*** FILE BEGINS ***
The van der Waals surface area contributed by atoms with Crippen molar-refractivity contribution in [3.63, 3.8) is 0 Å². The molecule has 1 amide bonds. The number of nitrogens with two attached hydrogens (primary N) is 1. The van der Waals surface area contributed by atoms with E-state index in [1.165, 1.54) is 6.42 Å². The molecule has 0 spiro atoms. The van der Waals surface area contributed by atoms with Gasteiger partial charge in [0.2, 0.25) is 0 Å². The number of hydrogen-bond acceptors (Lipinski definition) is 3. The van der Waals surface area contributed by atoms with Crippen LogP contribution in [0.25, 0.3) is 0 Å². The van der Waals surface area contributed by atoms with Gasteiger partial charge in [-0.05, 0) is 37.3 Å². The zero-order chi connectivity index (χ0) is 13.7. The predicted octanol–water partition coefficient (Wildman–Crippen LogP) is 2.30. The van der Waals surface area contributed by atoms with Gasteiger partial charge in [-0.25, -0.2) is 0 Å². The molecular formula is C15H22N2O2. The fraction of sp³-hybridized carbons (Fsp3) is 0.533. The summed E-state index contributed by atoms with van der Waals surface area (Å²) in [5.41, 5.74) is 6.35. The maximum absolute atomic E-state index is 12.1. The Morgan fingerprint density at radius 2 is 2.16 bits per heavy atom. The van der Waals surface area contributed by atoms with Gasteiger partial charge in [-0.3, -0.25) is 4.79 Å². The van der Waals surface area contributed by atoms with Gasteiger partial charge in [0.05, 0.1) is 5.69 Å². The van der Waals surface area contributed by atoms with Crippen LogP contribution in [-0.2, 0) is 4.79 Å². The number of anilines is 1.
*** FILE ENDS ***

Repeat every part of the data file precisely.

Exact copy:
The van der Waals surface area contributed by atoms with Crippen molar-refractivity contribution in [3.63, 3.8) is 0 Å². The molecule has 1 amide bonds. The number of nitrogens with two attached hydrogens (primary N) is 1. The van der Waals surface area contributed by atoms with E-state index in [1.165, 1.54) is 6.42 Å². The molecule has 0 spiro atoms. The van der Waals surface area contributed by atoms with Gasteiger partial charge in [0.2, 0.25) is 0 Å². The number of hydrogen-bond acceptors (Lipinski definition) is 3. The van der Waals surface area contributed by atoms with Crippen LogP contribution in [0.25, 0.3) is 0 Å². The van der Waals surface area contributed by atoms with Gasteiger partial charge in [-0.05, 0) is 37.3 Å². The zero-order chi connectivity index (χ0) is 13.7. The predicted octanol–water partition coefficient (Wildman–Crippen LogP) is 2.30. The van der Waals surface area contributed by atoms with Gasteiger partial charge in [-0.25, -0.2) is 0 Å². The molecular formula is C15H22N2O2. The fraction of sp³-hybridized carbons (Fsp3) is 0.533. The summed E-state index contributed by atoms with van der Waals surface area (Å²) in [5.41, 5.74) is 6.35. The maximum absolute atomic E-state index is 12.1. The Morgan fingerprint density at radius 2 is 2.16 bits per heavy atom. The van der Waals surface area contributed by atoms with Gasteiger partial charge in [-0.3, -0.25) is 4.79 Å². The van der Waals surface area contributed by atoms with Gasteiger partial charge in [0.05, 0.1) is 5.69 Å². The van der Waals surface area contributed by atoms with Crippen LogP contribution in [-0.2, 0) is 4.79 Å². The number of anilines is 1.